L’Osservatore Romano: Who is addressed by Francis of Assisi in the opening words of the new encyclical?

The title of Pope Francis’ third encyclical, with its incipit Fratelli tutti”, sparks strong reactions in some quarters. In fact, Francis of Assisi, who is quoted here, addresses all believers and all people – brothers and sisters in the entire world. The following article identifies the source of the name of the new encyclical and calls for accurate translation.

Weeks before Pope Francis’ third encyclical will be signed in Assisi and its text (1) published, a debate over its title has already been triggered. In some German and English-speaking areas, for example, there are women who are set not to read a written work that is addressed only to “fratelli tutti”. Translations with little sensitivity ignore the fact that in the cited work, Francis of Assisi is addressing both women and men. The medieval author endorses, as does the new encyclical, universal fraternity. Pope Francis highlights a spiritual pearl of the Middle Ages capable of surprising modern readers, both male and female.


A quotation of Brother Francis

When the encyclical was announced, various media rightly wondered if Pope Francis had placed a discriminatory quotation at the beginning of his third encyclical. How is it possible that he, whose first public words after his election were “brothers and sisters”, would now address only “fratelli tutti”? Why does the incipit – the first few words of a text that also serve as its title – exclude women and thus exclude half the Church? “Only brothers – or what?”, asks a critical article by Roland Juchem (2). The director of the Vatican service of KNA (Catholic News Agency) explains that the new encyclical consciously begins with the words of the Medieval mystic of Assisi, which were translated faithfully. Since Brother Francis is addressing his brothers, the expression “omnes fratres” should be formulated in the masculine. According to this logic, however, the correct translation would be “Frati tutti” [“Friars all”]! And so the text would be read only by an infinitesimal minority in the Church. Pope Francis begins his new encyclical with a maxim of wisdom authored by his model. Those who, with presumed faithfulness to the text, insist on a translation only in the masculine, do not recognize the true addressee of the medieval collection. Francis of Assisi, with the final composition of his text, addresses all Christian men and women. Translations into modern languages must express it in an accurate and immediately comprehensible way.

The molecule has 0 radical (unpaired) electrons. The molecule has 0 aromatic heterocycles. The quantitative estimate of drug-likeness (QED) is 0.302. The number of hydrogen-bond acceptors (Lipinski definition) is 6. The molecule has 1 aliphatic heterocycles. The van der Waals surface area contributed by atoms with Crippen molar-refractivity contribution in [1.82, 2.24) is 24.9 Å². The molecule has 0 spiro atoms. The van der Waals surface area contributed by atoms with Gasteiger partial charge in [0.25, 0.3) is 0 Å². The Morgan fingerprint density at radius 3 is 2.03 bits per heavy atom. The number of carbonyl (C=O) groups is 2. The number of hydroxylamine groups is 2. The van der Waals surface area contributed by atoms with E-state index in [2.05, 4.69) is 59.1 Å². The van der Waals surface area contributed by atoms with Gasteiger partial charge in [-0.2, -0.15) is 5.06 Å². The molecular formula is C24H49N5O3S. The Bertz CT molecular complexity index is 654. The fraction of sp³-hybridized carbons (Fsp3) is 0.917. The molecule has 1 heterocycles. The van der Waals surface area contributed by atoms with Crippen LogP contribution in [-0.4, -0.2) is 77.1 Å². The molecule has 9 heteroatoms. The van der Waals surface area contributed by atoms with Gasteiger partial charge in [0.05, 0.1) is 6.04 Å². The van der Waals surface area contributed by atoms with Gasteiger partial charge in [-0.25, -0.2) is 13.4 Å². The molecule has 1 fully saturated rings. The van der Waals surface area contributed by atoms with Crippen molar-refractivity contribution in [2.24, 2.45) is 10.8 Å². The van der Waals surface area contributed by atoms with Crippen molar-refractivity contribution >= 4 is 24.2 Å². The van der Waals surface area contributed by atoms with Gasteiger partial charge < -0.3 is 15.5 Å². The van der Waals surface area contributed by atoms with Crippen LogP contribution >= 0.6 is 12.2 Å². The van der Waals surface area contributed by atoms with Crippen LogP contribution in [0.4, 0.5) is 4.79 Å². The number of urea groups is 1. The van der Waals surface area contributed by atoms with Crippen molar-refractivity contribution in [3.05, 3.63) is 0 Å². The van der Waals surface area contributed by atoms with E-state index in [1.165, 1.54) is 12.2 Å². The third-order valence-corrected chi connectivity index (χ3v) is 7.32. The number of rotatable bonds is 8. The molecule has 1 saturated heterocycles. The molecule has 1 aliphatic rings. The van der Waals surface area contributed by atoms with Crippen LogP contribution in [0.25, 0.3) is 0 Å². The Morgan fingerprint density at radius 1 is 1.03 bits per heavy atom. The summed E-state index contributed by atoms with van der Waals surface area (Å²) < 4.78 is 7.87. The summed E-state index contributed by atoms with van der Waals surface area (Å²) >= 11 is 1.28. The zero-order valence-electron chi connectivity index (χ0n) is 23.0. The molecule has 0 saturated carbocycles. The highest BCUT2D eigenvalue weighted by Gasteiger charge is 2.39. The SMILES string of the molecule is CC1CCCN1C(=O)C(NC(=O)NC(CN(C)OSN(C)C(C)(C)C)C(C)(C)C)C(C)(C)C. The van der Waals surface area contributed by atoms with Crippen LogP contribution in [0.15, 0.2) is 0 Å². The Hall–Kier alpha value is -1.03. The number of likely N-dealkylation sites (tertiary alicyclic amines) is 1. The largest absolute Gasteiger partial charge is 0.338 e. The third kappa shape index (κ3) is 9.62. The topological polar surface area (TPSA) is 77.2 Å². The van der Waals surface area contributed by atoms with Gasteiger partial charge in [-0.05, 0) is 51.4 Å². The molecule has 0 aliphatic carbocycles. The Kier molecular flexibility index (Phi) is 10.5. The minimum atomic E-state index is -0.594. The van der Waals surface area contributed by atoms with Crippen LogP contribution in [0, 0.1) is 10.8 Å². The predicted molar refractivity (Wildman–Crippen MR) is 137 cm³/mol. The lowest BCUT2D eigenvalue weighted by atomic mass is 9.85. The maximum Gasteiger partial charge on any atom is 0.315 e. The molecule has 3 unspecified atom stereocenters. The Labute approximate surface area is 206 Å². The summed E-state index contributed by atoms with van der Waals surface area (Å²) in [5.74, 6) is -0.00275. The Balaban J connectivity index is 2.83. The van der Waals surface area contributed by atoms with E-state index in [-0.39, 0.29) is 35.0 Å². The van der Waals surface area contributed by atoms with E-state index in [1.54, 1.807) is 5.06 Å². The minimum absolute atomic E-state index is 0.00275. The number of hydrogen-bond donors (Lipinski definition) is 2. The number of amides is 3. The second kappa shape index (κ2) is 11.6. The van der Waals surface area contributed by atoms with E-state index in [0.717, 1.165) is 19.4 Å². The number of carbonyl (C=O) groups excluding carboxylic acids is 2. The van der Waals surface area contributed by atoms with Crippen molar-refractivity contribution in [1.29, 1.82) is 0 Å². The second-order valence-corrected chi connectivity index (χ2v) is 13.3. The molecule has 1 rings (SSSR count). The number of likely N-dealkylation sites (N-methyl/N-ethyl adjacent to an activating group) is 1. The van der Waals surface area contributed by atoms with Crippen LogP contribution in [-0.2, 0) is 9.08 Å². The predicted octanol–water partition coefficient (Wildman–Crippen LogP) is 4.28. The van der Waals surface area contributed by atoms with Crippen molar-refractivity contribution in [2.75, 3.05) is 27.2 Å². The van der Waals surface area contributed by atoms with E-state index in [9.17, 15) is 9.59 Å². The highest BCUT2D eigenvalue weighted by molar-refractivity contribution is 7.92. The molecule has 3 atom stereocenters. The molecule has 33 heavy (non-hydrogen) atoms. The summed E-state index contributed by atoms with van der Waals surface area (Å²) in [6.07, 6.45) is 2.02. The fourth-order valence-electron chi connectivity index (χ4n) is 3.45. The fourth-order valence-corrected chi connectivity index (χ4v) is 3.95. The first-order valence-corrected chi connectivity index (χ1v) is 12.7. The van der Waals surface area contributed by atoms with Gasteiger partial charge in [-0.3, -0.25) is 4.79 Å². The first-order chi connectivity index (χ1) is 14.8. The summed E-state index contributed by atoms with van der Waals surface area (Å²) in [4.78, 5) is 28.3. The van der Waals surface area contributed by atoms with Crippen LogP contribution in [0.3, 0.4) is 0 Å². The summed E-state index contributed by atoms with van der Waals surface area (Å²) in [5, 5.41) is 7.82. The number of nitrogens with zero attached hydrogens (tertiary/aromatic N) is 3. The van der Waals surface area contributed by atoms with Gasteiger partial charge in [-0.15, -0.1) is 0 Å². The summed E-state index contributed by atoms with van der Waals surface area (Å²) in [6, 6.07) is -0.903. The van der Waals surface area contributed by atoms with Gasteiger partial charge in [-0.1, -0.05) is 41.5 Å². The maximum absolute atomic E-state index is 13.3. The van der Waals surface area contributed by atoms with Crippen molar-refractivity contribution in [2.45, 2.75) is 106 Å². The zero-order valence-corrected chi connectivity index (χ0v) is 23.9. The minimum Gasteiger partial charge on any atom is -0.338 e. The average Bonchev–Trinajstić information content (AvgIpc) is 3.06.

Read the complete article “‘Fratres omnes – Brothers and Sisters All” by Br. Niklaus Kuster, OFMCap at osservatoreromano.va